We asked readers to tell us their favorite memory of a Maine lake. Here are some of our favorite responses.
Damariscotta Lake, as a child, with family from all over New England gathering at midsummer. The highlight was after dark, when all the aunts would go fishing off the dock, catching hornpout and eels. They loved catching and eating them, but wouldn’t remove them from the hook. That’s what uncles were for.
The first time I boated on Cathance Lake near Cooper. The lake has pristine, crystal-clear water, and I will never forget how the dazzling blue sky and fluffy white clouds were perfectly reflected. Since then, I have been volunteering every year to do courtesy boat inspections, which helps prevent invasive plants and animals from ruining the lake.
My grandfather built a camp on Panther Pond in Raymond in the 1930s, and I spent every summer there. After I got married, we bought a camp a few houses down and brought up our two daughters there.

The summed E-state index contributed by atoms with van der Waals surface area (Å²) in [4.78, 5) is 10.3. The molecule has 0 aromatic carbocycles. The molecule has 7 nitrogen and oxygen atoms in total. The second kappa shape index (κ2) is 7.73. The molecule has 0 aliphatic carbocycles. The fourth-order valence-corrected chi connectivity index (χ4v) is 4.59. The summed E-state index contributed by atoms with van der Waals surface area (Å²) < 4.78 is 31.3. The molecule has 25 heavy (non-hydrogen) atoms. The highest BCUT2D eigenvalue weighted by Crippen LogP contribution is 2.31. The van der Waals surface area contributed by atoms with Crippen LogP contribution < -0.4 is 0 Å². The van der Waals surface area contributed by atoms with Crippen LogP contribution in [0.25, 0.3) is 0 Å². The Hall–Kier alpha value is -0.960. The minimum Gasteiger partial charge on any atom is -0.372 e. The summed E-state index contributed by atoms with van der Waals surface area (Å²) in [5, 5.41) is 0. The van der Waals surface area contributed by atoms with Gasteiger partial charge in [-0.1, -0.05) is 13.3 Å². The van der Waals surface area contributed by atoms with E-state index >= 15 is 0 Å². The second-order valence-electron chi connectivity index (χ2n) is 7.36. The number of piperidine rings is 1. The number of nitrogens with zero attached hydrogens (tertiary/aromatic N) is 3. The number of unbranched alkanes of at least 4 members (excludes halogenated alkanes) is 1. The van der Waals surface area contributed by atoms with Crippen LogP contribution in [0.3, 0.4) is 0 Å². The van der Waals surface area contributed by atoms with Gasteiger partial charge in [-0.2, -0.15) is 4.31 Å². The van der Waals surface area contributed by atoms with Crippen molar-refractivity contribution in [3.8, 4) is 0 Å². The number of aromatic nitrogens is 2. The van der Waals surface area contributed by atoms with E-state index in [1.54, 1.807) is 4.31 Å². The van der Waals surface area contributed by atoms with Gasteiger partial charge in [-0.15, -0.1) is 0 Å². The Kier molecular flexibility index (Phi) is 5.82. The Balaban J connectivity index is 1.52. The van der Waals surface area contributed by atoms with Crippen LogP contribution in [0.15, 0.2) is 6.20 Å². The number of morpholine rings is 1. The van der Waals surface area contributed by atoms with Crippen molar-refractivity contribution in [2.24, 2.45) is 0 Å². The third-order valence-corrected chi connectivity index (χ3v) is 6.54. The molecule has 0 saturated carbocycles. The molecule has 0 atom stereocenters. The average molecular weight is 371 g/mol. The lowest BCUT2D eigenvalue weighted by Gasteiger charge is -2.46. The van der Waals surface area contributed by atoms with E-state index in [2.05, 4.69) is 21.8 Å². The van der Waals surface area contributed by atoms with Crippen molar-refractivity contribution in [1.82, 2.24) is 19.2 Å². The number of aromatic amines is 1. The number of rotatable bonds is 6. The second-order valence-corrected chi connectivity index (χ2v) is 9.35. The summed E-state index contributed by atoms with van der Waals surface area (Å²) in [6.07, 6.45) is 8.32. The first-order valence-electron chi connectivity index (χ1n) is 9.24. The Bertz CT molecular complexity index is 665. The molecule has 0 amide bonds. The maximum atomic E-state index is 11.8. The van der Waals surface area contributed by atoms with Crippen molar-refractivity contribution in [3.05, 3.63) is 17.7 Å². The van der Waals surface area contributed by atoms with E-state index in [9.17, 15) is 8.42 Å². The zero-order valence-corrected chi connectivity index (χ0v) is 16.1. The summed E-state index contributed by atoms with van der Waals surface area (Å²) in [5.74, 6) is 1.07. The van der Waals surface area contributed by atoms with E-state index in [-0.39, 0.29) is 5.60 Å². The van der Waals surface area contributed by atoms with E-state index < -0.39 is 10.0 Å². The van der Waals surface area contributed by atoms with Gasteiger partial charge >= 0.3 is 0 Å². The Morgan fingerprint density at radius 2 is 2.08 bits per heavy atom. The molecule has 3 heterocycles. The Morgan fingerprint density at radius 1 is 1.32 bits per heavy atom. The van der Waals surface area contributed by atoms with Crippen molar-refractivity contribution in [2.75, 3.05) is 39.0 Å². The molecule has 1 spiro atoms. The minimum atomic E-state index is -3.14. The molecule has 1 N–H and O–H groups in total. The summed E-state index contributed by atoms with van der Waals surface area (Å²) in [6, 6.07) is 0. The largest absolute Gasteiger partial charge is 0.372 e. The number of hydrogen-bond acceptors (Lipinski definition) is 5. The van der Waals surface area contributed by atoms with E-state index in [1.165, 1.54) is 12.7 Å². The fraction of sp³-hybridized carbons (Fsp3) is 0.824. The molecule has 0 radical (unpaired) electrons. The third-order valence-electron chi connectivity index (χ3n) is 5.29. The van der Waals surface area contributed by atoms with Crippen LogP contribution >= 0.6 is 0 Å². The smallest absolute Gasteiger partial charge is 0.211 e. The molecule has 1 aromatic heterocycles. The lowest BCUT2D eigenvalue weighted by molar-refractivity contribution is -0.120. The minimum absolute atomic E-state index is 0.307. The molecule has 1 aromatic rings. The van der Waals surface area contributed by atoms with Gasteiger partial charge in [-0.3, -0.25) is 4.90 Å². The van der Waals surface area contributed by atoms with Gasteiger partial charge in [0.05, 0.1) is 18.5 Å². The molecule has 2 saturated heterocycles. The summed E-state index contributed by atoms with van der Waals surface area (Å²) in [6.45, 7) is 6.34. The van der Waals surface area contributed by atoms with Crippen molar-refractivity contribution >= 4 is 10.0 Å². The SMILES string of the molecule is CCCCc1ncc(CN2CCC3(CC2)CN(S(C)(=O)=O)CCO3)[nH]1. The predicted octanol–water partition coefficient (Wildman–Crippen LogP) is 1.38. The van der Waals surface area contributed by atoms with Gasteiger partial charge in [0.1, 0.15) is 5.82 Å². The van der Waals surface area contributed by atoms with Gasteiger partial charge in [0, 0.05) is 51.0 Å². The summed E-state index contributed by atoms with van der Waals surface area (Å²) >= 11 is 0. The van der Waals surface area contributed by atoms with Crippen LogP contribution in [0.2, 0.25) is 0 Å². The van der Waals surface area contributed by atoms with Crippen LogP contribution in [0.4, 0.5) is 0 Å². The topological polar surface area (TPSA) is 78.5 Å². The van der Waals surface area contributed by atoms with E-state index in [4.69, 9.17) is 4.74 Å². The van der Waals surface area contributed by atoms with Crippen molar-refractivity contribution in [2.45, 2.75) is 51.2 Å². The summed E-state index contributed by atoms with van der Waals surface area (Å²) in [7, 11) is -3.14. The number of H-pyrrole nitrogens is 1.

Citrus Springs, Florida
In 1988, my girlfriend, Jeanne, and I went to Greenville to visit a friend who offered to take us to Big Lyford Pond for some fly-fishing. The scenery was beautiful, and we managed to catch a few nice trout. As it got darker, a light rain started to fall, and with the cloud cover, it was pitch black. I could barely make out Jeanne’s outline at the other end of the canoe, sitting with both hands clamped to the sides. What I didn’t realize until we arrived back at the truck was that she was scared to death the whole time — this was her very first time in a canoe, and she was a non-swimmer. When she tells the story today, she finishes with, “But I married him anyway!”
Charles F. Knowlden Jr.
Going to my Memere’s camp at Taylor Pond in Auburn when I was a child. We’d go out in the rowboat early in the morning in our nighties and look for water lilies to bring back, and Memere would put them in a special bowl on the big table in the dining area of the camp.
Nearly every summer morning for two years, I began my days with an hour of swimming on Rocky Pond in Rockport. Two special women who had been regularly practicing this ritual allowed me to join them. These were some sessions of the wisest advice and warmest laughs. The pond was entirely private at 6 a.m., shared only with the occasional snapping turtle. My memories of those morning swims are of a sacred ritual that embodied the epitome of summer.